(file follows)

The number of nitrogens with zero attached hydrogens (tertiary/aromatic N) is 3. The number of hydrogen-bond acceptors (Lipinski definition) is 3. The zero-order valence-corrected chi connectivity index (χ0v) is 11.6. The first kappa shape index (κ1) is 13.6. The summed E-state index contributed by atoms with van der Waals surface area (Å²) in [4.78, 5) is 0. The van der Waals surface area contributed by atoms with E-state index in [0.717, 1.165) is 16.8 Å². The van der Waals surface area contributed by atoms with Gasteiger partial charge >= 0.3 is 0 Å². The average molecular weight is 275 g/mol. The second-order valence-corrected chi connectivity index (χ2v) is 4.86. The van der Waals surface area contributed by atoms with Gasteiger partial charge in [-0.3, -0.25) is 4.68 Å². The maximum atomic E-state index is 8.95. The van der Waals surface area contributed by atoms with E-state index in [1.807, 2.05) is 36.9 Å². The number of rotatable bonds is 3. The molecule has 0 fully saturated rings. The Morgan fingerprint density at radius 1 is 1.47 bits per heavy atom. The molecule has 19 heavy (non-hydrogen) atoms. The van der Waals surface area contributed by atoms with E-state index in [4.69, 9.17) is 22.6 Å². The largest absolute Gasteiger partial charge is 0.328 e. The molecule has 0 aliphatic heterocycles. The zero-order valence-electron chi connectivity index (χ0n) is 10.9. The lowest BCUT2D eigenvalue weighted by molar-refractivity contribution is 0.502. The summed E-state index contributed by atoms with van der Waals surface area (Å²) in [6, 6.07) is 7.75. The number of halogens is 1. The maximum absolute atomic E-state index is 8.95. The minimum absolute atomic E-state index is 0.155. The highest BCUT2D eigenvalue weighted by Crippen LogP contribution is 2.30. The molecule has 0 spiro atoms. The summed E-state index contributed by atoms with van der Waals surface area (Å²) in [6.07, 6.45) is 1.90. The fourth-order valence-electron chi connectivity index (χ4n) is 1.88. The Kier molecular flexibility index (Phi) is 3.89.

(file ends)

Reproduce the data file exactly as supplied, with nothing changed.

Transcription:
The number of nitrogens with zero attached hydrogens (tertiary/aromatic N) is 3. The number of hydrogen-bond acceptors (Lipinski definition) is 3. The zero-order valence-corrected chi connectivity index (χ0v) is 11.6. The first kappa shape index (κ1) is 13.6. The summed E-state index contributed by atoms with van der Waals surface area (Å²) in [4.78, 5) is 0. The van der Waals surface area contributed by atoms with E-state index in [0.717, 1.165) is 16.8 Å². The van der Waals surface area contributed by atoms with Gasteiger partial charge >= 0.3 is 0 Å². The average molecular weight is 275 g/mol. The second-order valence-corrected chi connectivity index (χ2v) is 4.86. The van der Waals surface area contributed by atoms with Gasteiger partial charge in [-0.3, -0.25) is 4.68 Å². The maximum atomic E-state index is 8.95. The van der Waals surface area contributed by atoms with E-state index in [1.807, 2.05) is 36.9 Å². The number of rotatable bonds is 3. The molecule has 0 fully saturated rings. The Morgan fingerprint density at radius 1 is 1.47 bits per heavy atom. The molecule has 19 heavy (non-hydrogen) atoms. The van der Waals surface area contributed by atoms with E-state index in [4.69, 9.17) is 22.6 Å². The largest absolute Gasteiger partial charge is 0.328 e. The molecule has 0 aliphatic heterocycles. The zero-order valence-electron chi connectivity index (χ0n) is 10.9. The lowest BCUT2D eigenvalue weighted by molar-refractivity contribution is 0.502. The summed E-state index contributed by atoms with van der Waals surface area (Å²) in [6, 6.07) is 7.75. The number of halogens is 1. The maximum absolute atomic E-state index is 8.95. The minimum absolute atomic E-state index is 0.155. The highest BCUT2D eigenvalue weighted by Crippen LogP contribution is 2.30. The molecule has 0 spiro atoms. The summed E-state index contributed by atoms with van der Waals surface area (Å²) in [6.07, 6.45) is 1.90. The fourth-order valence-electron chi connectivity index (χ4n) is 1.88. The Kier molecular flexibility index (Phi) is 3.89.